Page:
Shenseea’s son was named the newest brand ambassador for Chubby, a soft drink company, on Tuesday and congratulatory messages have been rolling in since.
However, the news has not been without controversy, with the discussions around five-year-old Rajeiro Lee’s latest endorsement deal triggering the colourism debate once more.
Online, some users said the company’s selection reinforced the widespread prejudices in Caribbean society, questioning whether the Trinidad-based Chubby would have selected the child had he been of a darker skin tone.
“Y’all wouldn’t have used him if he was darkskin with 4c hair though,” said one Instagram user in reacting to Chubby’s announcement.
“Never saw any representation of kids with kinky hair like most kids in the country. Diversity is needed.”– Social media user
The comment, which received numerous likes, got the discussion going with many users who acknowledged that ads in the region tend to only showcase lighter skinned individuals, but said this was not an example of that.
While others thought that the colourism debate needed to be had because such ads subtly influence notions on beauty and contribute to anti-social behaviours like bleaching, some felt that the forum was not the place, as a child was involved.
“Colourism is indeed still a problem as why would people even think of this in the first place? But come on guys, he’s a kid,” said one social media user.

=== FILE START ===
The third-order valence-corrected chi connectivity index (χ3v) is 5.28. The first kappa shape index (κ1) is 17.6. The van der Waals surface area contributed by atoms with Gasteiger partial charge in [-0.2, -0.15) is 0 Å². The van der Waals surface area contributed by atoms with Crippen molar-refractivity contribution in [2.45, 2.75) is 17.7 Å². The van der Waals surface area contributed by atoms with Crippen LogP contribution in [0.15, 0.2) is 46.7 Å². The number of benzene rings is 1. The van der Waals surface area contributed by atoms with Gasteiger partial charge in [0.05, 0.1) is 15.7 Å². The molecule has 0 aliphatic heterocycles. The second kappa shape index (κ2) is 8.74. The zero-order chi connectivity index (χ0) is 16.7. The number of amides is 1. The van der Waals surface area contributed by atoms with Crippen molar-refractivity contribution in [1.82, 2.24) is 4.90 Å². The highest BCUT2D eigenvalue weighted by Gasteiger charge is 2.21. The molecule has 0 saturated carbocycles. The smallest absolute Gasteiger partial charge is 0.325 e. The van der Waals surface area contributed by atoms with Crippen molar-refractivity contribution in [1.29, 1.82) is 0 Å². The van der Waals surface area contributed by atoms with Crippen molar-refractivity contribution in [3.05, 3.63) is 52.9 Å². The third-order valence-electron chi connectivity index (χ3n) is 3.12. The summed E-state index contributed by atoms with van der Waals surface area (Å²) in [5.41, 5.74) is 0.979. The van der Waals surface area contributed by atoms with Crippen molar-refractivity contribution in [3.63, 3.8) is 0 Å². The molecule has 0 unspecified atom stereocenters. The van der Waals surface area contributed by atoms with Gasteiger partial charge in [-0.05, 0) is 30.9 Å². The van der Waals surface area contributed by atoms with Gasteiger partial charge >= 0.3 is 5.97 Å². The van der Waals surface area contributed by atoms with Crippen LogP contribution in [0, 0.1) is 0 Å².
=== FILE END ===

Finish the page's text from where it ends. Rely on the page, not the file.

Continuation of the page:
“Which is why i say it’s unfair to this kid. i dont think anything is wrong here. he deserves the shot. but what ppl are complaining about is something that exists but i dont think it can relate to raj,” added another.
However, the discussion was far from over with others using the occasion to decry the lack of diversity in advertising in the region which needs to be addressed.
- Related story: Winning! Shenseea’s son, Rajeiro, signs deal with Chubby
“When I was growing up in Jamaica the ads with kids in it that you see on TV you’re ALWAYS “tall” hair pickney. Never saw any representation of kids with kinky hair like most kids in the country. Diversity is needed,” said one user on Facebook.
However, it was an Instagram comment that seems to have found the most favour in the discussion, which suggested that it wasn’t so much that companies were promoting colourism but that individuals generally tend to suffer from colourism, preferring lighter shades. The user went on to say if there was a societal shift, advertisers and companies would be forced to shift as well.
“If yall was following up any nappy 4c hair type kid am sure chubby would have considered dem .. but unfortunately this Jamaica where ur parents, skin colour and hair texture has alot to do with how ppl deal with u,” added another Instagram user.
Colourism is a type of prejudice or discrimination against individuals with dark skin tones, typically among people of the same ethnic or racial group.